From our pre-trip research, we knew that Mt. Kilimanjaro can experience sub-zero temperatures. It was cold on the night of our summit attempt but fortunately not sub-zero – at least not at base camp. Regardless, I was wearing a moisture-wicking shirt, a thick fleece pullover, a wind-breaker, my winter jacket, liner gloves, and ski gloves for my upper layers. My bottom layers consisted of liner socks, wool hiking socks, running tights, Under Armor sweat pants, and ski pants. To protect my head and face from the cold, I wore a knit cap and the hood of my winter jacket. I did not feel cold at all during our climb.
We put our headlamps on and followed our guides into the night. Knowing that Traci and I are slow walkers, our lead guide set an extremely slow pace. Additionally, our guides carried our daypacks containing our water and snacks. The terrain was mostly gravel and sand. This is known as scree. Our lead guide led us in a zig-zag pattern so that we could climb gradually instead of heading straight up the steep slope. I got worried because about a half-hour into our trek, Traci asked us to stop. She then leaned on her walking poles while trying to catch her breath. Traci and I had made an agreement before we started that if she needed to turn back, I would turn back with her. However, if I was the one who needed to turn back, she would continue the climb since reaching the summit of Mt. Kilimanjaro was her bucket list item. Fortunately, after a short rest on a rock, Traci was able to regain her energy.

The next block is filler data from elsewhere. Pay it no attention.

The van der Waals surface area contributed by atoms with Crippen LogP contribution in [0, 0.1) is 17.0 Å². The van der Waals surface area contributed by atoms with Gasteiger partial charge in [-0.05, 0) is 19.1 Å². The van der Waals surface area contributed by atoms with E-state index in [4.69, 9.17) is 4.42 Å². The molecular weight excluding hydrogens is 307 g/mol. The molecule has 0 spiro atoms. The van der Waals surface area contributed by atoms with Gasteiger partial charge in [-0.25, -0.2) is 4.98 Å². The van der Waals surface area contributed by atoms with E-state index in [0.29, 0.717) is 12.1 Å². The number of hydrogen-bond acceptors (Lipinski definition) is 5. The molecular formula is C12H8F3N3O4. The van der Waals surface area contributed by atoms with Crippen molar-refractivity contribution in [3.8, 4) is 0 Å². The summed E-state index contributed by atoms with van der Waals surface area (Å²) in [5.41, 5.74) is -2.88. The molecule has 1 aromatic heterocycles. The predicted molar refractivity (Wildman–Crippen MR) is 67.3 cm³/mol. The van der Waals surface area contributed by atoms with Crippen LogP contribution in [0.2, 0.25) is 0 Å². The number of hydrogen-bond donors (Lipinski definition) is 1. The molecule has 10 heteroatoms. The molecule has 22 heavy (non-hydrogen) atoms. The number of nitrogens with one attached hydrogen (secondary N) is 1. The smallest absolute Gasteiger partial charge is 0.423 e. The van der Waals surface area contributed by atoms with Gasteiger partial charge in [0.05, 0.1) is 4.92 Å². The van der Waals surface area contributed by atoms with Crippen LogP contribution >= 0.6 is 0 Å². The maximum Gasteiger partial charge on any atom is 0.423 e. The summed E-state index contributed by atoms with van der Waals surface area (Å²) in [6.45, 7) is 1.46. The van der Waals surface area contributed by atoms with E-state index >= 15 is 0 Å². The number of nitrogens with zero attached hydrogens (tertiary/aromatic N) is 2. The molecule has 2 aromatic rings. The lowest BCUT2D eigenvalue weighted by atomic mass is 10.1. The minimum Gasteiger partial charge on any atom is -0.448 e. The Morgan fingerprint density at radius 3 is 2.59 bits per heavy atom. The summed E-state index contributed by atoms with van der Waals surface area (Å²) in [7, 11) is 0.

We continued slowly up the mountain. One of our guides began to sing the Kilimanjaro song in Swahili. Looking up, I could see streams of headlamps of other climbers along the mountainside. Likewise, looking down, I could see the headlamps of people who were just beginning their summit attempt. Then suddenly around three hours into our climb, I got that dreaded empty stomach feeling. Knowing that this was the same feeling I got before I lost my energy on Day 2, I quickly tried to force down a package of sweet & salty trail mix. But, I was too late. My heart began racing. I was struggling to catch my breath. It took every ounce of my strength to move my feet just an inch. I was losing ground to Traci and our lead guide. Our other guide was starting to suggest that I should consider returning to base camp. I ignored him for a while but I could see I was expending a lot of energy and moving nowhere. Finally, the guide gave me the speech about the mountain always being there but I only have one life. He told me that from his experience, a person in my condition needs to get to a lower altitude quickly. At this point, it became like a scene from an old movie. I was telling Traci to go on without me and that I would be okay. Reach your goal! Traci continued her climb with our lead guide while our other guide walked with me back down to Kibo.